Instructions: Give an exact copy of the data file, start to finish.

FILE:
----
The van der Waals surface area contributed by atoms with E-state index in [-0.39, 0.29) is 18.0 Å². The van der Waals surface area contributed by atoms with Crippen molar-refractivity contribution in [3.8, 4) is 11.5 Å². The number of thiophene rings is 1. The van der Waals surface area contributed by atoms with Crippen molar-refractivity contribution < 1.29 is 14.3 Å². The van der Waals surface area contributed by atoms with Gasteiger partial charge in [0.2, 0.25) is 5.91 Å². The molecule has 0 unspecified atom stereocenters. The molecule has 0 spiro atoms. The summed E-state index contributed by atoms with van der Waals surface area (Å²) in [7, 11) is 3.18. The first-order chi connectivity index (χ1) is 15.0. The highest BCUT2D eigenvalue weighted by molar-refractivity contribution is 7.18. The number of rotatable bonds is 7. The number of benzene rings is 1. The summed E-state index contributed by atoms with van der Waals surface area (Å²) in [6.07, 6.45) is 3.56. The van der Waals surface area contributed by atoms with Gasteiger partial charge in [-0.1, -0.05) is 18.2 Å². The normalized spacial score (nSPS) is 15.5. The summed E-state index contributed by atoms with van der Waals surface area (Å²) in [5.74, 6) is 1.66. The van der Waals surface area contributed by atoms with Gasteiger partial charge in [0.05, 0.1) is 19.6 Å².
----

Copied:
The van der Waals surface area contributed by atoms with E-state index in [-0.39, 0.29) is 18.0 Å². The van der Waals surface area contributed by atoms with Crippen molar-refractivity contribution in [3.8, 4) is 11.5 Å². The number of thiophene rings is 1. The van der Waals surface area contributed by atoms with Crippen molar-refractivity contribution < 1.29 is 14.3 Å². The van der Waals surface area contributed by atoms with Gasteiger partial charge in [0.2, 0.25) is 5.91 Å². The molecule has 0 unspecified atom stereocenters. The molecule has 0 spiro atoms. The summed E-state index contributed by atoms with van der Waals surface area (Å²) in [7, 11) is 3.18. The first-order chi connectivity index (χ1) is 15.0. The highest BCUT2D eigenvalue weighted by molar-refractivity contribution is 7.18. The number of rotatable bonds is 7. The number of benzene rings is 1. The summed E-state index contributed by atoms with van der Waals surface area (Å²) in [6.07, 6.45) is 3.56. The van der Waals surface area contributed by atoms with Gasteiger partial charge in [-0.1, -0.05) is 18.2 Å². The normalized spacial score (nSPS) is 15.5. The summed E-state index contributed by atoms with van der Waals surface area (Å²) in [5.74, 6) is 1.66. The van der Waals surface area contributed by atoms with Gasteiger partial charge in [0.05, 0.1) is 19.6 Å².